No, it's not just windows. You're VERY confused.
    String literals can be placed into real-only memory on any implementation. Attempting to write to read only memory will result in undefined behavior.

  11. #11
    Code Goddess Prelude's Avatar
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    >this is not true, the sentance should read.....
    >"Besides, using a char pointer in this manner is bad form for windows"
    On the contrary, it is bad form for C++ because assigning a string literal to a non-const char * is a deprecated feature supported only for compatibility with C. Whether string literals themselves are in read-only memory or not depends on your implementation, but both the C and C++ standards explicitly state that string literals shall be treated as immutable.

    -Prelude
    My best code is written with the delete key.

  12. #12
    Crazy Fool Perspective's Avatar
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    ack, woke up still half drunk and responded to this thread which i totally missunderstood. sorry to get so $$$$$y about it (it was a long night...) anywho, what i meant was access rights crashing windows programs but not linux ones. you guys are right about not being able to write to the read only memory allocated.

    >Fordy said modifying a constant string literal
    i totally missed the entire concept of this post.... i bow my head in shame....

    example of what i was trying to say:

    Code:
    char* p = "string";
    cout << *(p+2);     // legit ways of accessing data
    cout << p[2];         // access memory that is not yours, windoze will crash
    srry, bout that.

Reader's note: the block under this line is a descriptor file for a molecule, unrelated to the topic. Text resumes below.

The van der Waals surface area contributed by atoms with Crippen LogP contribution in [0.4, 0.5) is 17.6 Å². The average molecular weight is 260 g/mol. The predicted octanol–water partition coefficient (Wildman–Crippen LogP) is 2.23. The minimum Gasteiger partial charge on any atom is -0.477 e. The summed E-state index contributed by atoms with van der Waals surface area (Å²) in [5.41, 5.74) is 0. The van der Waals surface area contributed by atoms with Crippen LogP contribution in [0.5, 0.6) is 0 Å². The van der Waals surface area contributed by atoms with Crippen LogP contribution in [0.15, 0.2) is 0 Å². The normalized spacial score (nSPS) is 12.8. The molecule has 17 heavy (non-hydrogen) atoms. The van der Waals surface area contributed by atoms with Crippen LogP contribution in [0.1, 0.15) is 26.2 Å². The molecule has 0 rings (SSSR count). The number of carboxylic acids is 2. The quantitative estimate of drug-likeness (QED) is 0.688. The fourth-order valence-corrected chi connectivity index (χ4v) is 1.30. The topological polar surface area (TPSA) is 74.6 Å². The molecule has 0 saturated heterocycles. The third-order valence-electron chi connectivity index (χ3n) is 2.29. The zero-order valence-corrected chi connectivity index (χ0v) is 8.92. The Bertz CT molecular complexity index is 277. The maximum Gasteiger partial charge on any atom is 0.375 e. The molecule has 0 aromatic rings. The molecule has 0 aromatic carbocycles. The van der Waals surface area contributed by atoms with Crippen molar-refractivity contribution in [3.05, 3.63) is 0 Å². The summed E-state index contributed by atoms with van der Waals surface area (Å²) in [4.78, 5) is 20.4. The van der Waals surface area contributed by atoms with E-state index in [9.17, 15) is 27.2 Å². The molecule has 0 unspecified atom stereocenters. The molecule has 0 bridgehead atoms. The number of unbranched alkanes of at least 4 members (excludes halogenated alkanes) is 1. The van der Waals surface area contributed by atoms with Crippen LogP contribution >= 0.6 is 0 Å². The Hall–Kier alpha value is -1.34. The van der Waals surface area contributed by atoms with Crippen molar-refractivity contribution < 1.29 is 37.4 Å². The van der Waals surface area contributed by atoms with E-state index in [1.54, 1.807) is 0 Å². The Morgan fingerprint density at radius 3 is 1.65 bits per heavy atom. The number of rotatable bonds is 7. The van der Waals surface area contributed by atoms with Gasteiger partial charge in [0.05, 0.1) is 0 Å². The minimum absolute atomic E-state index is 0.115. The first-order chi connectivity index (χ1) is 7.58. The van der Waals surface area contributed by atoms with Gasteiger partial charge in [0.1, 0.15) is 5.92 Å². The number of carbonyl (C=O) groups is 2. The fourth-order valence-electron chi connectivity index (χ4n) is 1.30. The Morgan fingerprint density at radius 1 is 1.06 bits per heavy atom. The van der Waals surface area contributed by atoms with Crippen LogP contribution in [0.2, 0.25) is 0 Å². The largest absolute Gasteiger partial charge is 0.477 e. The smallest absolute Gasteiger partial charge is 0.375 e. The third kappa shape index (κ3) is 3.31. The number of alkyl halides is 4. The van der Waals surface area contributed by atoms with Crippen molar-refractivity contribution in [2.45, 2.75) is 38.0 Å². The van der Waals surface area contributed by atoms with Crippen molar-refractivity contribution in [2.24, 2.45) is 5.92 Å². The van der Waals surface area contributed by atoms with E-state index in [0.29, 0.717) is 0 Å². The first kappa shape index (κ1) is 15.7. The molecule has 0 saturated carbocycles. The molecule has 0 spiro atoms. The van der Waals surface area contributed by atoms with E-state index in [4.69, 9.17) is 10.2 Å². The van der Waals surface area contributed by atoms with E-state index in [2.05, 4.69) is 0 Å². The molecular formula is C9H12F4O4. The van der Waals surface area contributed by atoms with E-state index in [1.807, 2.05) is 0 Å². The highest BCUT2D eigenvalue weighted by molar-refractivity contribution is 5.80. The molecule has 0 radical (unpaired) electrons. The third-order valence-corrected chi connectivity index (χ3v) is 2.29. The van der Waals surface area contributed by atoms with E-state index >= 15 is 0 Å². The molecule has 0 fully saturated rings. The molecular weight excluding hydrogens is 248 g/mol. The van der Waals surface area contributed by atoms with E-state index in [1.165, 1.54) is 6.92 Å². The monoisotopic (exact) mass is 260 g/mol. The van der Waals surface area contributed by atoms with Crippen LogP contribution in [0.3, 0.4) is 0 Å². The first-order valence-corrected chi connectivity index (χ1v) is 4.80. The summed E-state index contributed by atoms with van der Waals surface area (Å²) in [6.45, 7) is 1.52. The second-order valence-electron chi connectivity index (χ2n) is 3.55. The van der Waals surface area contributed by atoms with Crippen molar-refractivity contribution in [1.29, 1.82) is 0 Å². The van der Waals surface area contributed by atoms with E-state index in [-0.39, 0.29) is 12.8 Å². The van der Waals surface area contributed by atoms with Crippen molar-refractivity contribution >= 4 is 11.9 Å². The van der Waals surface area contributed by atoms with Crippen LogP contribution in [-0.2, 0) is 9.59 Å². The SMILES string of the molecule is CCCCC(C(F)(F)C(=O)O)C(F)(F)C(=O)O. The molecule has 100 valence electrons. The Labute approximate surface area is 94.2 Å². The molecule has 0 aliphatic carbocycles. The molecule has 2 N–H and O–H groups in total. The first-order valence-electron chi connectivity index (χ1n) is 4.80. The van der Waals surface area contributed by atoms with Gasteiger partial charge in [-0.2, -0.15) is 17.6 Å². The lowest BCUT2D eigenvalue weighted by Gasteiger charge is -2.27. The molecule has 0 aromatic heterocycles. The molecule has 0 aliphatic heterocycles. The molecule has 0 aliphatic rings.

13. #13
    Code Goddess Prelude's Avatar
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    >cout << *(p+2); // legit ways of accessing data
    >cout << p[2]; // access memory that is not yours, windoze will crash
    The two methods are equivalent and correct, regardless of the operating system.

    -Prelude
    My best code is written with the delete key.

  14. #14
    Registered User Vber's Avatar
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    char* p = "string";
    cout << *(p+2); // legit ways of accessing data
    cout << p[2]; // access memory that is not yours, windoze will crash
    They're exactly same thing, when you compile it, the compiler changes from p[2] to *(p+2).

  15. #15
    Crazy Fool Perspective's Avatar
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    >The two methods are equivalent and correct, regardless of the operating system.

    right, where the difference in operating systems comes into play is when you try to access memory that is beyond the scope of your c-string. it is not correct to or advisable, but different OS' will respond to it differently. windows will just terminate the program while some other systems will allow you read access to this memory.

    the sample of code was, as i already said, just to clarify what i had thought the origional question was in this post. if you didnt notice, i already admited to missunderstanding the intent of the question.